TEHRAN: A high-ranking general key to Iran's security apparatus has died, the Islamic Revolutionary Guard Corps announced on Sunday. Brig. Gen. Mohammad Hosseinzadeh Hejazi, who died at 65, served as deputy commander of the Quds, or Jerusalem, force of Iran's paramilitary Revolutionary Guard. The unit is an elite and influential group that oversees foreign operations, and Hejazi helped lead its expeditionary forces and frequently shuttled between Iraq, Lebanon and Syria. Born in 1956 in the city of Isfahan, Hejazi joined the Guard after the 1979 Islamic Revolution and came to lead the paramilitary Basij volunteer corps for a decade - a tenure that saw the force transform into a pillar of the country's security and political apparatus. Hejazi took up the position of deputy commander of the Quds Force in April of last year after leading the Guard's paramilitary forces in Lebanon. Iranian media reported that he joined forces fighting against the Islamic State in Iraq and Syria. The Guard statement said he died of heart disease, without providing any further details.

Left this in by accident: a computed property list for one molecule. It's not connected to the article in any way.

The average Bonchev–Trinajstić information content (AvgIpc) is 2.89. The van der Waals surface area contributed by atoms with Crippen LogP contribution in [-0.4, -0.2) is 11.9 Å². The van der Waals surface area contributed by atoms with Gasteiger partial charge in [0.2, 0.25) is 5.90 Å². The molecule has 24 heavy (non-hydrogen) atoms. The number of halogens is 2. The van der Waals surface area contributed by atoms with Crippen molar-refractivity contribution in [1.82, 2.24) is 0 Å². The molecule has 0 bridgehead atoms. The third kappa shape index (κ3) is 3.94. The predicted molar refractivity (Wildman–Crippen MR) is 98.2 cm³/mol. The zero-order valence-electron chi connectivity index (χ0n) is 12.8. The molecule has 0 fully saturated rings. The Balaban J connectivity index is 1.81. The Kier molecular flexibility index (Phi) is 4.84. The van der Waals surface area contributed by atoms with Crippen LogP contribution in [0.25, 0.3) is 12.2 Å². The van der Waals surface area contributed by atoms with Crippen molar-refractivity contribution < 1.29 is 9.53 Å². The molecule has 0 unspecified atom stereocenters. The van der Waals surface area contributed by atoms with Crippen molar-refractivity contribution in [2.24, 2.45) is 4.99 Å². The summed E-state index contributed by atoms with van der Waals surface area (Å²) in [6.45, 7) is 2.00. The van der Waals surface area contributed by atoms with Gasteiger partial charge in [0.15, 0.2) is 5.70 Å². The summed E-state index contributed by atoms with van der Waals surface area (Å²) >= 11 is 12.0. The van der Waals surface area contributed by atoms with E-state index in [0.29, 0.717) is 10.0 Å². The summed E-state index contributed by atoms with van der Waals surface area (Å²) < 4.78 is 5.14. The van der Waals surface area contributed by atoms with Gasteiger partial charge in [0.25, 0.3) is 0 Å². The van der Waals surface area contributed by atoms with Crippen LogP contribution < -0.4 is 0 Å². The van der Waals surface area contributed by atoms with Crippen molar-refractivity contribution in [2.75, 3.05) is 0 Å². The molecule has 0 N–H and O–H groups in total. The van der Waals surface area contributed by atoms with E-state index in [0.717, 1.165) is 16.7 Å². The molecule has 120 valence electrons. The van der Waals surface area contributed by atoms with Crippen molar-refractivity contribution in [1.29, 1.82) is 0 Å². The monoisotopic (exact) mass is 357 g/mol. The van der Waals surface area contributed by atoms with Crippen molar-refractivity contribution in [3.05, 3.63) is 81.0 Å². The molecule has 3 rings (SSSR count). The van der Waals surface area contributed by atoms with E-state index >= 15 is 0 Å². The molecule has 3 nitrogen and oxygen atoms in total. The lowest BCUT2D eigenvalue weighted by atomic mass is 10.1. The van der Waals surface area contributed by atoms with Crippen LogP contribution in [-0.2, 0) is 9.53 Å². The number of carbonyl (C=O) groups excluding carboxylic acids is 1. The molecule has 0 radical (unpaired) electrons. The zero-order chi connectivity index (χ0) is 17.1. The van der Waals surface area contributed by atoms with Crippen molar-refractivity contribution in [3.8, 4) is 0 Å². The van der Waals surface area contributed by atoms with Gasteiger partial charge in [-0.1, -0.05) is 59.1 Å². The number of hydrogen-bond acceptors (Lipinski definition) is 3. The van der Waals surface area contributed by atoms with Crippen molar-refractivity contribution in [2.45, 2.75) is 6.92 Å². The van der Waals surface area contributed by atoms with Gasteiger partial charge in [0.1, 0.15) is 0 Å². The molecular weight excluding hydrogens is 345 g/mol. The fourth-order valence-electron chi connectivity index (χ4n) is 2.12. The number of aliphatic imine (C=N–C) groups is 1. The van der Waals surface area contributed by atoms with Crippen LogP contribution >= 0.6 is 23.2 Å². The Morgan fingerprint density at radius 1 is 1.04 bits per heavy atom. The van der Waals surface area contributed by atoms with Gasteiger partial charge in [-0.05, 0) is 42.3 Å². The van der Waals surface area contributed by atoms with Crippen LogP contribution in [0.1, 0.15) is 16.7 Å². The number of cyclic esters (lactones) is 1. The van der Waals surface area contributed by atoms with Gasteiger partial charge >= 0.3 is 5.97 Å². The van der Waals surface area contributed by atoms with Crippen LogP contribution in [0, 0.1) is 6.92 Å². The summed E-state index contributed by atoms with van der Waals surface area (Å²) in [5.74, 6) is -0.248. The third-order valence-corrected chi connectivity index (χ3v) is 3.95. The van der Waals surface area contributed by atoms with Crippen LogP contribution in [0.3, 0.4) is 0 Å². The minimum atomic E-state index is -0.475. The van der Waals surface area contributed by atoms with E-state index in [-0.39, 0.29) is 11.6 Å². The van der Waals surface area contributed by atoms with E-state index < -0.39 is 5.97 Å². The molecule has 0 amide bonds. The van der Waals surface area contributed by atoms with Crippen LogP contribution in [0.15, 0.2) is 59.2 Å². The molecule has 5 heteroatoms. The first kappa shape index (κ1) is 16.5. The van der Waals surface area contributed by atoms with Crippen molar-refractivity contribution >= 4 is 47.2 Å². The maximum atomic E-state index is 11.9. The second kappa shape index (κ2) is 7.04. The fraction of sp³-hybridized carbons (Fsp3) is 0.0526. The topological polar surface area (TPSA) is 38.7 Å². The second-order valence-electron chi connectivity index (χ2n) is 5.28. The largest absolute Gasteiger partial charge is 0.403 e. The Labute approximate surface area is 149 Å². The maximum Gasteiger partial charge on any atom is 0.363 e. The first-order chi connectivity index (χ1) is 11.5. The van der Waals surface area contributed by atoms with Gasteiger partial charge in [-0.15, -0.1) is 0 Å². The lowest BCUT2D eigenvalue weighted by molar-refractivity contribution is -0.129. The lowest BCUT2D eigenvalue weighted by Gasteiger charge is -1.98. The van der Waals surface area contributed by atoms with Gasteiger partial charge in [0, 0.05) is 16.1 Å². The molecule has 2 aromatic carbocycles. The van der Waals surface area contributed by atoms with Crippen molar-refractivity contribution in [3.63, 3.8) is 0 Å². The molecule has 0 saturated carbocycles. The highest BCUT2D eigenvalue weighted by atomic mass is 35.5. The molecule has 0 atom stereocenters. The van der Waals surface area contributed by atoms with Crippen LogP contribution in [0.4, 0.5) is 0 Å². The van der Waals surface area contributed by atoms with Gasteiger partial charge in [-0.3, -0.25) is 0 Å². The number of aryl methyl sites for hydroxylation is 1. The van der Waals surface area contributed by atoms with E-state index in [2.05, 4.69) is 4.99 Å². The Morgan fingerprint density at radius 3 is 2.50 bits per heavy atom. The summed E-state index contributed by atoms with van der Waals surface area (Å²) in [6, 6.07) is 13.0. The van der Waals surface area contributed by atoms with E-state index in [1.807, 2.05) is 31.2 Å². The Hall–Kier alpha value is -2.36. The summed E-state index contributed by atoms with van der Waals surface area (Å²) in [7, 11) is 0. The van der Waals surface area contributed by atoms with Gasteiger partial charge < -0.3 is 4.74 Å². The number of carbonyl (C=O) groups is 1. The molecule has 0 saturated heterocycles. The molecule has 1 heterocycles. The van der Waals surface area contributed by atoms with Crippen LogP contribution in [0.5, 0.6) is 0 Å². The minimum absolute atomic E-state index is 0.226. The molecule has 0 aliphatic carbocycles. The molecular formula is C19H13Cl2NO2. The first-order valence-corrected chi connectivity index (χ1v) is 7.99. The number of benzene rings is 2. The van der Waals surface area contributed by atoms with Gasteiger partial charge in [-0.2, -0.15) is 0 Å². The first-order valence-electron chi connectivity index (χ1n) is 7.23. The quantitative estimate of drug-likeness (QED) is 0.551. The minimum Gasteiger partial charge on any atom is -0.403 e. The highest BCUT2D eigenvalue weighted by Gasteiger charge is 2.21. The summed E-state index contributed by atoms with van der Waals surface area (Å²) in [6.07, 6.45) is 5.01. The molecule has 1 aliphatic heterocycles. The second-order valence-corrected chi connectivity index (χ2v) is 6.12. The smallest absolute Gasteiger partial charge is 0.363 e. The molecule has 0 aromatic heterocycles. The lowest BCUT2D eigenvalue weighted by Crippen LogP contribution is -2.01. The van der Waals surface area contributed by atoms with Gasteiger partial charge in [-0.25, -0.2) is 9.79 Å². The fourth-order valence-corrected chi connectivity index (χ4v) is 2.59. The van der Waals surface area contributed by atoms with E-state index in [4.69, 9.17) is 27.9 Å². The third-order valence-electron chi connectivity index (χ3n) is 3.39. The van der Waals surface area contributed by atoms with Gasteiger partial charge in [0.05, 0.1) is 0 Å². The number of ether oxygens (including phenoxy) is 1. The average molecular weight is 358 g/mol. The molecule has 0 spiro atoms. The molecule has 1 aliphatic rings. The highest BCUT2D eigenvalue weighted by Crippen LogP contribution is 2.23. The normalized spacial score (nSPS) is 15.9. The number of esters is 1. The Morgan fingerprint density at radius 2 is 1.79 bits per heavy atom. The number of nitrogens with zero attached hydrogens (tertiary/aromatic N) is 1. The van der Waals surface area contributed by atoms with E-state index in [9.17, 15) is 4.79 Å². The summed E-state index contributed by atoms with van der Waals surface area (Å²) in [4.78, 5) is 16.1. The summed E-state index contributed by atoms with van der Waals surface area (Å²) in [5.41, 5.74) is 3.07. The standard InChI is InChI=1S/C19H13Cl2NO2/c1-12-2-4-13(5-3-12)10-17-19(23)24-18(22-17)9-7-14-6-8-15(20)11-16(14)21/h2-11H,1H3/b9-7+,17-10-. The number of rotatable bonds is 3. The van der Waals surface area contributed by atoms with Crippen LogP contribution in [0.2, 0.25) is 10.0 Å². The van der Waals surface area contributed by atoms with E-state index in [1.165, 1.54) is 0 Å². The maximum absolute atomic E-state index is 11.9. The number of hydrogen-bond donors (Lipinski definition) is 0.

LONDON (REUTERS) - Live music returned to the birthplace of The Beatles after a long coronavirus-enforced silence on Sunday (May 2) when the English city of Liverpool hosted a one-off music festival to test whether such events spread the virus. Around 5,000 people ditched face coverings and social distancing rules in the name of science and music. They attended the outdoor event having tested negative for Covid-19, and promised to get themselves tested again five days after the festival. Their data will be used by the government's Events Research Programme to help understand the effect of crowds on the spread of the virus. But the scientific side of the event was far from the minds of revellers as they danced through the gates of Sefton Park. "It just feels so good, so amazing - it's been too long,"said 19-year-old student Meghan Butler. Mr Melvin Benn, Managing Director of Festival Republic, said he hoped his pilot project would play a key part in getting outdoor events back on the calendar this year. "Once they get into the show they can party as though it's 2019," he said. "You can feel that the burden of the last